Without reservation, I voted for Trump both times he ran for president. If he runs in 2024, I will vote for him again, subject to the condition set out further down. But first, this …
I believe the 2020 election was rigged. While the few rallies Biden held struggled to attract miniscule attendance, Trump drew massive and wildly enthusiastic crowds wherever he went—examples: Butler, PA and National record setting Trump Train in Arizona.
Using the pandemic as an excuse, Biden mostly stayed hunkered down in his basement during what was arguably the most consequential presidential campaign in U.S. history.
Obviously unconcerned with the canyon-wide enthusiasm gap, Democrats apparently took steps in advance of the election to ensure that the outcome was pre-determined. While I believe they stole the election through mail-in ballot fraud, I also believe Trump would still have won had he not lost the support of so many people who voted for him in 2016.
A few days before the 2020 election here in Georgia, I made get-out-the-vote reminder calls to 37 long-time conservative acquaintances, all of whom voted for Trump in 2016. What I learned during those calls came as a shock: six of the 37 told me they would not be voting for Trump this time under any circumstances.
One of the six is a conservative Christian Republican I’ve known for more than half a century. Four years earlier, it took some hard selling on my part to convince her to vote for Trump—she was turned-off by crude things he said during the campaign. When I called her prior to the 2020 election, this is what she told me, and these were her exact words:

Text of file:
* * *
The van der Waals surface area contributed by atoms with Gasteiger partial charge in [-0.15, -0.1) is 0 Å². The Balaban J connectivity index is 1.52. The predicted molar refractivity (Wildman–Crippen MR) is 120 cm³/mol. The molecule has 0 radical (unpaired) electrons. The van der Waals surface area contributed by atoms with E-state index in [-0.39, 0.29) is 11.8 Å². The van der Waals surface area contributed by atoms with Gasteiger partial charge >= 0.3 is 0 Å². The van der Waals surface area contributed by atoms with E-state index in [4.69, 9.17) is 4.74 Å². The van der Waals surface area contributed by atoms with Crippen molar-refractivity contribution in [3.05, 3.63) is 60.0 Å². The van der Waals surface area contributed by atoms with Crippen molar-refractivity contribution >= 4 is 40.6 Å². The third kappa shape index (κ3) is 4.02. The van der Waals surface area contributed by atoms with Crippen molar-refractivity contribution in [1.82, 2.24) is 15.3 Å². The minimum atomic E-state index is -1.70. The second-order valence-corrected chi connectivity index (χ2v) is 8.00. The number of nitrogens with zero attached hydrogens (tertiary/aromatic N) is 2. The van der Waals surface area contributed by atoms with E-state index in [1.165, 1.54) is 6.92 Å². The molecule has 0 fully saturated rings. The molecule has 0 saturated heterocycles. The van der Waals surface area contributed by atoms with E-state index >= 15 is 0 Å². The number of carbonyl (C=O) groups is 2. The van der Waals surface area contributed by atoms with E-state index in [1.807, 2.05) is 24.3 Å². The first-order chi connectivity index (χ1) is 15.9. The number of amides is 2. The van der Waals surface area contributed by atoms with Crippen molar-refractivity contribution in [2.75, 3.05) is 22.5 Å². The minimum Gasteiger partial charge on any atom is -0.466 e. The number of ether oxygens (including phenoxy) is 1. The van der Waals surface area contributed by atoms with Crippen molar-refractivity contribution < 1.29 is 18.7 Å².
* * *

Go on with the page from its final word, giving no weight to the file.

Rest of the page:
“John, I will never vote for him again. I hate him. He is so mean.”
I tried encouraging my friend to change her thinking, but ran into a stone wall.
Although happy with Trump’s accomplishments as president, she just couldn’t get past the unpleasant side of his personality. The other five felt the same. In a free society, some people will not vote for a candidate they do not like, regardless of that candidate’s qualifications. Given the enormity of what was at stake in 2020—the survival of our Republic, literally—I believe not voting for Trump because of his personality was like cutting off America’s head to spite its nose. But whether I agreed with that decision or not, in a democracy every voter gets to make up his or her own mind.
Revulsion to the unseemly side of Trump’s personality is why suburban women were credited with delivering the House to Democrats in 2018. That was certainly true where I live. Suburban women here in Georgia’s 6th Congressional District gave the seat to a Democrat for the first time in 39 years.
Many Trump supporters say they like him because he’s a fighter: “When Trump gets punched, he punches back!” I too like that he’s a fighter, up to the point where his style of punching back causes even some of his own supporters to recoil.
A lot of people who ended up voting for him in 2020 were nevertheless dispirited at the smash-mouth way he often responded to critics. At times he seemed to struggle with distinguishing things that were important from those that weren’t. To use a golfing analogy, he often strayed from the short grass and got bogged down in the rough, where the Trump-hating media relentlessly pummeled him for days on end.